Outside The Camp

  

    Two types of messages seem to have gained popularity in the church today.  The first, many would call inward.  It's one that emphasizes all that Christ can do for those who come to and receive Him.  Better lives, better families, better marriages.  A message that bears a lot of resemblance to the old Coca-Cola slogan, "Things go better with Jesus."  The second message would be considered an outward one.  Get outside of yourself, see others, win others, take Jesus to where the people are, and help them come to see their need for Him, and guide them to receiving Him.  There is truth in both of the messages. Everything is better if Christ is truly your Savior, but it's a better that He reserves the right to define, and carry out. And yes, we are to be a living witness for Christ, living for Him in the midst of a people who desperately need Him.  Yet, I think that both of the messages are missing something, and that something amounts to everything.  The cross.
    I don't think either of the messages purposely ignores the cross, but both seem to easily overlook it.  I know because I've been a proclaimer of both, Many is the time, intended or not, that I made Jesus Christ seem to be a "cure-all" for everything that we don't like about life.  "Come find out just what His 'wonderful plan' for your life is."  I heard someone once say that His "wonderful plan" for us is His holiness, and that, friends, can only be found at His cross. I've also proclaimed, and often to the weariness of my listeners, the outward message.  Be a witness, get outside of yourself where you work and live. Walking more miles than I can count passing out church literature, putting up booths at community gatherings.  The problem was, and remains, that the return, and we do expect a return, was so often disappointing.  Christ in our hearts and lives is not a guarantee against suffering, loss, pain and disappointment.  Activity, no matter how noble or well meaning doesn't obligate Him to move in response, and so, fill our, my church.  The flaw in both messages is an emphasis on self, and not Christ.  Self-gratification in the first, and self-dependence in the latter.  It's easier for us to both proclaim and hear these messages because neither, at root, really offend the flesh.  The cross, on the other hand, always will.  The cross can only be come to "outside the camp."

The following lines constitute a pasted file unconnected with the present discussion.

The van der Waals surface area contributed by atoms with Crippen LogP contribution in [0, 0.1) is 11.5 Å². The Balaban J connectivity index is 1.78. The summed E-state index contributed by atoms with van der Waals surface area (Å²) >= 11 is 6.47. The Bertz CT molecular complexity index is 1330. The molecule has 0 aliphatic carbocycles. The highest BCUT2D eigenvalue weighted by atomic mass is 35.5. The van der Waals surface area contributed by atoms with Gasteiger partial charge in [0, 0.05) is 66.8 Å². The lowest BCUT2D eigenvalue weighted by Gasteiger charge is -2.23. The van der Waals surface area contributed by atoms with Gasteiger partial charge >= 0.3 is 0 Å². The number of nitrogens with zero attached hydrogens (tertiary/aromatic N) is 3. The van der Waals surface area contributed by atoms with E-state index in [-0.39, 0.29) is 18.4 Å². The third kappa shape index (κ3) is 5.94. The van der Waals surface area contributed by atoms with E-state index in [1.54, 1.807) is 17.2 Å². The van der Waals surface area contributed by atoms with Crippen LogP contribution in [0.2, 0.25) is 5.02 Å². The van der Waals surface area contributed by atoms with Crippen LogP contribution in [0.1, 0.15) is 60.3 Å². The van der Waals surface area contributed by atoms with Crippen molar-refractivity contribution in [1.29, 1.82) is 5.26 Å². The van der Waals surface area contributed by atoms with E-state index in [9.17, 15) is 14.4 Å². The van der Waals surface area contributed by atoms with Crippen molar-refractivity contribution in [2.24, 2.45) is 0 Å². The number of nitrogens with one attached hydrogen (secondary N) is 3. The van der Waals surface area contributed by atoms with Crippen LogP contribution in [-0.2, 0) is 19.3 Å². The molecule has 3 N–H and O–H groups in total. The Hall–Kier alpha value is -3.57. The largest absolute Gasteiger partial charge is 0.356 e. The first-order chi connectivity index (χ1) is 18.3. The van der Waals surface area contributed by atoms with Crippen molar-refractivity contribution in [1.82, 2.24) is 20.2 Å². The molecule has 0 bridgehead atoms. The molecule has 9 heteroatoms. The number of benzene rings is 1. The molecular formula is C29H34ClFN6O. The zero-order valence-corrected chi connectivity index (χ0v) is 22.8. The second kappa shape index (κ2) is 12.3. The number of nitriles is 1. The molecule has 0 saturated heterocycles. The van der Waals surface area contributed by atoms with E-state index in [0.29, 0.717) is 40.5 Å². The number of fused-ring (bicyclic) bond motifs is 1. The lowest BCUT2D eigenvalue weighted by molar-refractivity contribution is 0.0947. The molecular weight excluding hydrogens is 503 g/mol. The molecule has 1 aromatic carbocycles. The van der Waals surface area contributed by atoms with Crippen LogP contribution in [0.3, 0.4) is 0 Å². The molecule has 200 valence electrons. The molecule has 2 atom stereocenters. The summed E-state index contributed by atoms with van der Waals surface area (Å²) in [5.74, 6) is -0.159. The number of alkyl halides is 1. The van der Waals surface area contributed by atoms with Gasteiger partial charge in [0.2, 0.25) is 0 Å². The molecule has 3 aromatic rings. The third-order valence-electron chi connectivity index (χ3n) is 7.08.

I think most of us will say that we do indeed proclaim the cross, but do we really?  How much of the message we proclaim really calls those who listen to His cross?  I heard it said that when Jesus calls us, "He bids us to come and die."  On His cross.  How much of our message really contains that?  How many of our listeners really want to hear that?  If they do, how many do we think will come back to hear it again?  Many are willing to work.  Many more are willing to receive.  Very few are willing to die........to everything but Him.  The writer of Hebrews says in 13:13, "So let us go out to Him, outside the camp, and bear the disgrace He bore."  Christ was crucified outside the camp, because such a death was unacceptable to all those inside.  It still is, and those who will truly bear His message and life have to be willing to be found outside the camp with Him, even if it means bearing His disgrace, as it surely will.  Christ does bring both an inward and outward message, but before either, He brings us an upward one, and that one can only be heard and received outside the camp, at the cross.  It means a life lived outside the camp.  A disgrace to the flesh, but a glory to our spirit, and to His.  He calls us to join Him there, and oh the life we will enter into.  Will we join Him?  Not just for what we get, or for who we might win, but for Him.  Only and all for Him.  

Blessings,
Pastor O
 
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